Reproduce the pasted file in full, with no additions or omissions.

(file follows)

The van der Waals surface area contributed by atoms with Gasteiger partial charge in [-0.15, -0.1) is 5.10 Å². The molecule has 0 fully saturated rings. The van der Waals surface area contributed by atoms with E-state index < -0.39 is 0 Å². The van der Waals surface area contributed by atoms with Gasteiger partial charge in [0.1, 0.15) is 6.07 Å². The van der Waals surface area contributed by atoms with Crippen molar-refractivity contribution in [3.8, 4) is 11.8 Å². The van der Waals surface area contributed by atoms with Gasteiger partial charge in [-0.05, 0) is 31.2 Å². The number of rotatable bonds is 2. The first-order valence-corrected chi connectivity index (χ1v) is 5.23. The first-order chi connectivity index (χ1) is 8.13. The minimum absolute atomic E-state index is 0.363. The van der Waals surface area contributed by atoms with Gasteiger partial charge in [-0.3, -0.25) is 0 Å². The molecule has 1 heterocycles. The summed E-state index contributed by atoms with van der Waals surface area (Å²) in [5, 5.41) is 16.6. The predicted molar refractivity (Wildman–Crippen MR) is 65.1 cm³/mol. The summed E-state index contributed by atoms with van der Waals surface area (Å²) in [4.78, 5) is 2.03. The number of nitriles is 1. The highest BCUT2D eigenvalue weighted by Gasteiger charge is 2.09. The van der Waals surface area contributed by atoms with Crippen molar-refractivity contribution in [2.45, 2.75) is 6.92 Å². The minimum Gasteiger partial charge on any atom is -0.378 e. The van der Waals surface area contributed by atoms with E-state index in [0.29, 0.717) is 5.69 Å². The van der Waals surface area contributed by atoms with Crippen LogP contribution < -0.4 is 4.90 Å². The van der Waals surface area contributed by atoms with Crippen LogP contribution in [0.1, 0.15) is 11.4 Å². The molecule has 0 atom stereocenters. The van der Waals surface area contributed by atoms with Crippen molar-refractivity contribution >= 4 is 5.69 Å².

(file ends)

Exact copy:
The van der Waals surface area contributed by atoms with Gasteiger partial charge in [-0.15, -0.1) is 5.10 Å². The molecule has 0 fully saturated rings. The van der Waals surface area contributed by atoms with E-state index < -0.39 is 0 Å². The van der Waals surface area contributed by atoms with Gasteiger partial charge in [0.1, 0.15) is 6.07 Å². The van der Waals surface area contributed by atoms with Crippen molar-refractivity contribution in [3.8, 4) is 11.8 Å². The van der Waals surface area contributed by atoms with Gasteiger partial charge in [-0.05, 0) is 31.2 Å². The number of rotatable bonds is 2. The first-order valence-corrected chi connectivity index (χ1v) is 5.23. The first-order chi connectivity index (χ1) is 8.13. The minimum absolute atomic E-state index is 0.363. The van der Waals surface area contributed by atoms with Gasteiger partial charge in [-0.3, -0.25) is 0 Å². The molecule has 1 heterocycles. The summed E-state index contributed by atoms with van der Waals surface area (Å²) in [5, 5.41) is 16.6. The predicted molar refractivity (Wildman–Crippen MR) is 65.1 cm³/mol. The summed E-state index contributed by atoms with van der Waals surface area (Å²) in [4.78, 5) is 2.03. The number of nitriles is 1. The highest BCUT2D eigenvalue weighted by Gasteiger charge is 2.09. The van der Waals surface area contributed by atoms with Crippen molar-refractivity contribution in [2.45, 2.75) is 6.92 Å². The minimum Gasteiger partial charge on any atom is -0.378 e. The van der Waals surface area contributed by atoms with E-state index in [0.29, 0.717) is 5.69 Å². The van der Waals surface area contributed by atoms with Crippen LogP contribution < -0.4 is 4.90 Å². The van der Waals surface area contributed by atoms with Crippen LogP contribution in [0.1, 0.15) is 11.4 Å². The molecule has 0 atom stereocenters. The van der Waals surface area contributed by atoms with Crippen molar-refractivity contribution >= 4 is 5.69 Å².